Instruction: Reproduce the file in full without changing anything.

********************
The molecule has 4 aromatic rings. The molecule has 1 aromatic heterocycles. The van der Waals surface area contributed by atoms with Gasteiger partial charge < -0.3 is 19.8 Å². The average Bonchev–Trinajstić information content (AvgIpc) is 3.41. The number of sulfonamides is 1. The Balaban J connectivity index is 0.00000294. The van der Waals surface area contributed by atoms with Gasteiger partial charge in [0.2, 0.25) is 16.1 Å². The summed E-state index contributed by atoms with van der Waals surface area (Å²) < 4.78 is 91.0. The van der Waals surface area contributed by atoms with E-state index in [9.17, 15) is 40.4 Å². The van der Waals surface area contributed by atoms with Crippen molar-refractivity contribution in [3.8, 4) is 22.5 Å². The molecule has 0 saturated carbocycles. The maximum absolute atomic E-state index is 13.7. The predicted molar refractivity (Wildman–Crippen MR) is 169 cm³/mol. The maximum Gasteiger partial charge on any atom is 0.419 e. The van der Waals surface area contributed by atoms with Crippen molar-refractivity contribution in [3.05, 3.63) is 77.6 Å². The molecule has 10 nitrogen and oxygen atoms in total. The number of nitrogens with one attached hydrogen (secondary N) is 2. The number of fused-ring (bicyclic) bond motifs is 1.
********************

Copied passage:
The molecule has 4 aromatic rings. The molecule has 1 aromatic heterocycles. The van der Waals surface area contributed by atoms with Gasteiger partial charge < -0.3 is 19.8 Å². The average Bonchev–Trinajstić information content (AvgIpc) is 3.41. The number of sulfonamides is 1. The Balaban J connectivity index is 0.00000294. The van der Waals surface area contributed by atoms with Gasteiger partial charge in [0.2, 0.25) is 16.1 Å². The summed E-state index contributed by atoms with van der Waals surface area (Å²) < 4.78 is 91.0. The van der Waals surface area contributed by atoms with E-state index in [9.17, 15) is 40.4 Å². The van der Waals surface area contributed by atoms with Crippen molar-refractivity contribution in [3.8, 4) is 22.5 Å². The molecule has 0 saturated carbocycles. The maximum absolute atomic E-state index is 13.7. The predicted molar refractivity (Wildman–Crippen MR) is 169 cm³/mol. The maximum Gasteiger partial charge on any atom is 0.419 e. The van der Waals surface area contributed by atoms with Crippen molar-refractivity contribution in [3.05, 3.63) is 77.6 Å². The molecule has 10 nitrogen and oxygen atoms in total. The number of nitrogens with one attached hydrogen (secondary N) is 2. The number of fused-ring (bicyclic) bond motifs is 1.